Kaiser Permanente Antioch Medical Center Powered By Fuel Cell Technology

First fuel cell hospital installation in California approved by Office of Statewide Health Planning and Development

Press Release
exterior of medical building
Kaiser Permanente Antioch Medical Center

OAKLAND, Calif. — As the nation recognizes the 47th annual Earth Day on Saturday, Kaiser Permanente is proud to announce that Kaiser Permanente’s Antioch Medical Center is the first hospital in California with a fuel cell installation approved by the Office of Statewide Health Planning and Development.

The fuel cells are located outside of the hospital and provide power to the medical center without the use of combustion, reducing certain harmful pollutants and redirecting unused electricity back to the grid. The cells, which resemble large refrigerators, began providing power to the hospital earlier this month.

The fuel cells are one of a number of programs and initiatives across Northern California that Kaiser Permanente has implemented as part of its commitment to environmental stewardship including using clean, renewable energy, recycling non-hazardous waste, reducing water use, buying greener electronics and becoming carbon net positive.

“Kaiser Permanente invests in and embraces environmental stewardship as part of our mission to care for the communities we serve in technologically innovative ways,” said Donald R. Stevens, chief energy officer for Kaiser Permanente Northern California. “We are using fuel cells because they are lower-cost per kilowatt hour than buying the equivalent power from a utility company. But more importantly, they offer a cleaner operating system, emitting less than standard electrical generating facilities do.”

In the past 12 months, four Kaiser Permanente facilities at medical centers in Northern California were installed with solar panels with a capacity to generate 1.5 million kilowatt hours per year. Solar panels were installed at Kaiser Permanente parking garages in Oakland, Mission Bay in San Francisco and Martinez. Three other sites — Santa Clara, Vallejo and the Kaiser Permanente Livermore Distribution Center — also have solar panels that generate a combined 4.8 million kWh. Additional Kaiser Permanente sites in Santa Rosa are expected to have solar panels installed in the coming months.

In addition to the Antioch Medical Center, Kaiser Permanente’s medical offices in San Jose are expected to begin using fuel cell power by the end of the month. In the next several months, a data center in Napa, a laboratory in Richmond and the medical offices in San Francisco at Geary Boulevard will also be installed with fuel cells.

“By addressing environmental issues now, we are improving the health of communities now and in the future,” Stevens said.  “We work with our vendor partners, architects and the industry as a whole to help ensure that the facilities we build and operate, and the products we source, are energy efficient and environmentally friendly. Kaiser Permanente is strongly committed to environmental stewardship. It is a responsibility that we take very seriously as a health care provider and a community partner.”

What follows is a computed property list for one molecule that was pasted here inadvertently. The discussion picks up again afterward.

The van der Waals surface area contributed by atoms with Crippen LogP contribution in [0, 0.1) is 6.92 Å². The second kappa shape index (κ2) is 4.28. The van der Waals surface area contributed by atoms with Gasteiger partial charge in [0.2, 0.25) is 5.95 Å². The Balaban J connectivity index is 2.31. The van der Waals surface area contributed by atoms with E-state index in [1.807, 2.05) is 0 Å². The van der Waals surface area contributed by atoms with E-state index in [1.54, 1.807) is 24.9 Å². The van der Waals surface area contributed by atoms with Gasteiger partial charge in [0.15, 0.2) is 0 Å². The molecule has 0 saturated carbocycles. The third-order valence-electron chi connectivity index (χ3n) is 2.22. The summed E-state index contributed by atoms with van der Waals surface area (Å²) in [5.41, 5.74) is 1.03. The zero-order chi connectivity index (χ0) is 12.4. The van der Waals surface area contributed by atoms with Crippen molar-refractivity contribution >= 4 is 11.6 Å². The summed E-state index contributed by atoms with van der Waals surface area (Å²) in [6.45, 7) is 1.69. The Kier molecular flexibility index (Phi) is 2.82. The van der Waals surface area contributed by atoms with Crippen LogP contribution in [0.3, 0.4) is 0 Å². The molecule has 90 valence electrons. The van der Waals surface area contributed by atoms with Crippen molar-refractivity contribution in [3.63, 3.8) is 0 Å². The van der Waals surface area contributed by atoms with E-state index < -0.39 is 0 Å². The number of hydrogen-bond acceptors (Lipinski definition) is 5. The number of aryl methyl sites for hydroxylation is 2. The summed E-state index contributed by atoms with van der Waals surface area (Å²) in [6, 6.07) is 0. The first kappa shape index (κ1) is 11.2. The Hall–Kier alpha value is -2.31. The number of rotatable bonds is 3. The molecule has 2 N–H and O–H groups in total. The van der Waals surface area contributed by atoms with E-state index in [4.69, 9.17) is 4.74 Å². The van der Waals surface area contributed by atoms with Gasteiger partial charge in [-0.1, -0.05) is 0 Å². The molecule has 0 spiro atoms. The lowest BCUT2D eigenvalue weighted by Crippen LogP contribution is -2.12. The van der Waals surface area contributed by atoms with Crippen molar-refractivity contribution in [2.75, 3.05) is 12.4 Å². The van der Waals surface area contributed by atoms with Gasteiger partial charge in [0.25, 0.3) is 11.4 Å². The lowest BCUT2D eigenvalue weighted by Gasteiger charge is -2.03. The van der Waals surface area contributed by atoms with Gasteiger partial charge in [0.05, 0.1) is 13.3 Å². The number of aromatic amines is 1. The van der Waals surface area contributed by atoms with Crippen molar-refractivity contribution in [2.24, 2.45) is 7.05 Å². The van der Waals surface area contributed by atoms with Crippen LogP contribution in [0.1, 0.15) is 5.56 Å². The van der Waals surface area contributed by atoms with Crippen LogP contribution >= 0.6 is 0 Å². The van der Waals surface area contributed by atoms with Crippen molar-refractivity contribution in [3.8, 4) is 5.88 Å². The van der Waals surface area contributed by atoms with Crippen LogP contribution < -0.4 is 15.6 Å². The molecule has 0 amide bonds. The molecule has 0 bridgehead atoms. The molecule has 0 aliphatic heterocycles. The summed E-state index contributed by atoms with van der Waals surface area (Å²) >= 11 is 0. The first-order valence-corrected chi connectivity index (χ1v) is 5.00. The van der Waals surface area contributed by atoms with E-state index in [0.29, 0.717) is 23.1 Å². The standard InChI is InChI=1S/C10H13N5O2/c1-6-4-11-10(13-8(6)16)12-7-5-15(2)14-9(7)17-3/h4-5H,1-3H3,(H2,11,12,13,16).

Other environmental programs at Kaiser Permanente Northern California include:

  • Cleaner anesthesia:  At the Kaiser Permanente Medical Centers in Walnut Creek and Antioch, carbon emissions have been reduced by switching to a cleaner type of anesthesia gas, eliminating CO2 emissions equivalent to 308 cars on the road for one year, or powering 154 homes for one year.
  • Renewable energy: Kaiser Permanente continues to invest in a variety of renewable energy sources. In 2016, 46 percent of the electricity Kaiser Permanente used in California came from renewable resources, including solar arrays and wind.
  • Sustainable foods: Locally grown, sustainably farmed and processed food choices are good for the environment and for individual health. For this reason, Kaiser Permanente buys nearly 25 percent of its food sustainably, and aims to raise that number to 100 percent by 2025.
  • Leading by example: Kaiser Permanente has set ambitious sustainability goals to meet by 2025, including recycling 100 percent of non-hazardous waste, reducing water use by 25 percent per square foot of building space, and becoming carbon net positive. Kaiser Permanente also recently earned the EPEAT Purchaser Award for buying greener electronics in 2016. Over its lifetime, this equipment will result in a number of environmental impact reductions including avoiding the disposal of 124 metric tons of hazardous waste — equal to the weight of 1,009 refrigerators.

About Kaiser Permanente
Kaiser Permanente is committed to helping shape the future of health care. We are recognized as one of America’s leading health care providers and not-for-profit health plans. Founded in 1945, Kaiser Permanente has a mission to provide high-quality, affordable health care services and to improve the health of our members and the communities we serve. We currently serve more than 11.3 million members in eight states and the District of Columbia. Care for members and patients is focused on their total health and guided by their personal physicians, specialists and team of caregivers. Our expert and caring medical teams are empowered and supported by industry-leading technology advances and tools for health promotion, disease prevention, state-of-the-art care delivery and world-class chronic disease management. Kaiser Permanente is dedicated to care innovations, clinical research, health education and the support of community health. For more information, go to: kp.org/share.